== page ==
Pharmexa and Ichor have entered into an agreement to co-develop multiple DNA vaccines to combat important diseases of high unmet medical need. It is well recognized that in vivo electroporation is a promising means of enhancing the potency of DNA vaccines. The co-development programmes include a vaccine against malaria as well as a universal influenza vaccine. Pharmexa's DNA vaccines were developed with the aid of its proprietary EIS® technology and are based on pathogen-derived conserved T-lymphocyte (HTL) and cytotoxic T-lymphocyte (CTL) epitopes. These vaccines are primarily aimed at inducing strong and protective cellular immune responses in the vast majority of people.
The universal influenza vaccine is designed to provide enhanced protection against influenza in the elderly, a growing population group particularly vulnerable to influenza-related morbidity and mortality. The epitopes included in the vaccine are derived from highly conserved portions of viral proteins from past and current viral strains, predicted to cover all human and avian strains. If safe and efficacious, this truly universal influenza vaccine holds promise as a seasonal influenza vaccine and as a vaccine against the pandemic threat.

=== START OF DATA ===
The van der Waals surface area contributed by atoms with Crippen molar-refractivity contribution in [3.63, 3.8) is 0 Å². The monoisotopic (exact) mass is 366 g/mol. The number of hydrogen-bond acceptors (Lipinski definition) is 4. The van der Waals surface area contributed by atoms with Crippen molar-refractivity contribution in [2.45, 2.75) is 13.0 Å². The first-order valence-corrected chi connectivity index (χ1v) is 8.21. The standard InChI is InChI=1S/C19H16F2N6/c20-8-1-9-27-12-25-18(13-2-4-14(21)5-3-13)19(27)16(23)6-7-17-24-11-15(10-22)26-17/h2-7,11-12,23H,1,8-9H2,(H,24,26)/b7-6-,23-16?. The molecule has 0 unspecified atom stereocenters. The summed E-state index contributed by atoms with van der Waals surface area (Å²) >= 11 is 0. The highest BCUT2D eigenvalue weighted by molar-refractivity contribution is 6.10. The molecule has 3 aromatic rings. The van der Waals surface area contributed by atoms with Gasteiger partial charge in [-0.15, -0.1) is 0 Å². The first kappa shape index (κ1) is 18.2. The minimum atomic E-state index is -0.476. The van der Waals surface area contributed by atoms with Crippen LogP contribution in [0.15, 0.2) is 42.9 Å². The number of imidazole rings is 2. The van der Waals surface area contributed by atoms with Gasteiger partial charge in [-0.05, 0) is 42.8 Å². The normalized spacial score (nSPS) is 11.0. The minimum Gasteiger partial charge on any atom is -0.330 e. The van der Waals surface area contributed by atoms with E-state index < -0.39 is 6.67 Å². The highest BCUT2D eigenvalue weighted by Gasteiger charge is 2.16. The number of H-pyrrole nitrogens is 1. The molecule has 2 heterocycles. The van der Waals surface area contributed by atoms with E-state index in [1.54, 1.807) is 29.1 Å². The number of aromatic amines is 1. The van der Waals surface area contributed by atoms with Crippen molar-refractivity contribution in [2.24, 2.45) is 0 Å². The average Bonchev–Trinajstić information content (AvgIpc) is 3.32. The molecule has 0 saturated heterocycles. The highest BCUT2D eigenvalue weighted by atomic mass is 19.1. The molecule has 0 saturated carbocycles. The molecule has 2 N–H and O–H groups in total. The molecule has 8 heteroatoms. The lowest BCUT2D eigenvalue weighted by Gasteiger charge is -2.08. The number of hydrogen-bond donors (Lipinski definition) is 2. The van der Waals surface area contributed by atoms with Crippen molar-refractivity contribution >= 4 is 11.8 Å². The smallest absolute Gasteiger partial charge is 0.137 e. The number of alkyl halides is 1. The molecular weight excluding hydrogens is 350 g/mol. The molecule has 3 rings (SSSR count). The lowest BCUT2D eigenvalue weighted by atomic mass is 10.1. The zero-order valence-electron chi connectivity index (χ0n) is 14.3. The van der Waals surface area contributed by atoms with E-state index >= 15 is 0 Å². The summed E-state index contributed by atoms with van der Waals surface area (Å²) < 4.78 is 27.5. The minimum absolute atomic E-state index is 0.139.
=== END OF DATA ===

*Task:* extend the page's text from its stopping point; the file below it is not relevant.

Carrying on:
Ichor's TriGrid Delivery System uses electroporation to open pathways into cells, dramatically increasing the intracellular delivery of the DNA vaccine into the cells at the site of administration, increasing potency over 100 times compared to other methods of delivery. Ichor's advanced, push-button electroporation system minimizes operator error and ensures the safe, rapid, effective and reproducible administration of DNA from one patient to another enabling the clinical application of electroporation in a manner capable of supporting the development and commercialization of DNA-based products.
Pharmexa will be primarily responsible for developing the vaccine component and Ichor will primarily be responsible for developing the electroporation delivery device. Financial details of the agreement were not disclosed; however, the parties will share the costs and rewards of the joint programs.